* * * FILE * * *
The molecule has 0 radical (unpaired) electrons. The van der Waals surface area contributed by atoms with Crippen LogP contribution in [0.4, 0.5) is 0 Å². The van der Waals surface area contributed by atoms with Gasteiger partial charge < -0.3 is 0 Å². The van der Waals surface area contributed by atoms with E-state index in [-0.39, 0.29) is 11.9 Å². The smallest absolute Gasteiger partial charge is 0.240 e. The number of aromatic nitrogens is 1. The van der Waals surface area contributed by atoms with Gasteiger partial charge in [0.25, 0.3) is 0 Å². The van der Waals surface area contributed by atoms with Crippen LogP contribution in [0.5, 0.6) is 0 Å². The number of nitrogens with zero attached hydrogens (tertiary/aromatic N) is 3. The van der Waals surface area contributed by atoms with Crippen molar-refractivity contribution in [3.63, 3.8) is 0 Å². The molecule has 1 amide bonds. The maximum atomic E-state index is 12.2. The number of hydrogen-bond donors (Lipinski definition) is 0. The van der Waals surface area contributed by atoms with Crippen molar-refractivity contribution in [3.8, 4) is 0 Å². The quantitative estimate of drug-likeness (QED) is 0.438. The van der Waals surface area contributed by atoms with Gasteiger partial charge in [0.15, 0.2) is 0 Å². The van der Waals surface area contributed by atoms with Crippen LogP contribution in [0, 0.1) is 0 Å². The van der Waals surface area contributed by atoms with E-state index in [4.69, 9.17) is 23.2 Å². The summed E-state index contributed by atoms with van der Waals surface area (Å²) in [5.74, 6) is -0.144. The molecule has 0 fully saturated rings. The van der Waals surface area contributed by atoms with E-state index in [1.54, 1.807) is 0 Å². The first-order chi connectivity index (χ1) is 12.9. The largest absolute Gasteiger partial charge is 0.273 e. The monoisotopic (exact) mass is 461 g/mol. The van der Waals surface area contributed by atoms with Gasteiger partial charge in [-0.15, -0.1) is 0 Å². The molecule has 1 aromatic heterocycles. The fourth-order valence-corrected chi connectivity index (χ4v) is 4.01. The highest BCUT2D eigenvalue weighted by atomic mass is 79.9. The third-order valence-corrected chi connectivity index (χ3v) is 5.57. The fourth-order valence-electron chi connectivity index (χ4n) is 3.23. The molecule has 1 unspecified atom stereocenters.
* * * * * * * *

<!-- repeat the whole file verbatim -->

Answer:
The molecule has 0 radical (unpaired) electrons. The van der Waals surface area contributed by atoms with Crippen LogP contribution in [0.4, 0.5) is 0 Å². The van der Waals surface area contributed by atoms with Gasteiger partial charge < -0.3 is 0 Å². The van der Waals surface area contributed by atoms with E-state index in [-0.39, 0.29) is 11.9 Å². The smallest absolute Gasteiger partial charge is 0.240 e. The number of aromatic nitrogens is 1. The van der Waals surface area contributed by atoms with Gasteiger partial charge in [0.25, 0.3) is 0 Å². The van der Waals surface area contributed by atoms with Crippen LogP contribution in [0.5, 0.6) is 0 Å². The number of nitrogens with zero attached hydrogens (tertiary/aromatic N) is 3. The van der Waals surface area contributed by atoms with Crippen molar-refractivity contribution in [3.63, 3.8) is 0 Å². The molecule has 1 amide bonds. The maximum atomic E-state index is 12.2. The number of hydrogen-bond donors (Lipinski definition) is 0. The van der Waals surface area contributed by atoms with Crippen molar-refractivity contribution in [3.8, 4) is 0 Å². The quantitative estimate of drug-likeness (QED) is 0.438. The van der Waals surface area contributed by atoms with Gasteiger partial charge in [0.15, 0.2) is 0 Å². The van der Waals surface area contributed by atoms with Crippen LogP contribution in [0, 0.1) is 0 Å². The van der Waals surface area contributed by atoms with E-state index in [4.69, 9.17) is 23.2 Å². The summed E-state index contributed by atoms with van der Waals surface area (Å²) in [5.74, 6) is -0.144. The molecule has 0 fully saturated rings. The van der Waals surface area contributed by atoms with E-state index in [1.54, 1.807) is 0 Å². The first-order chi connectivity index (χ1) is 12.9. The largest absolute Gasteiger partial charge is 0.273 e. The monoisotopic (exact) mass is 461 g/mol. The van der Waals surface area contributed by atoms with Gasteiger partial charge in [-0.15, -0.1) is 0 Å². The molecule has 1 aromatic heterocycles. The fourth-order valence-corrected chi connectivity index (χ4v) is 4.01. The highest BCUT2D eigenvalue weighted by atomic mass is 79.9. The third-order valence-corrected chi connectivity index (χ3v) is 5.57. The fourth-order valence-electron chi connectivity index (χ4n) is 3.23. The molecule has 1 unspecified atom stereocenters.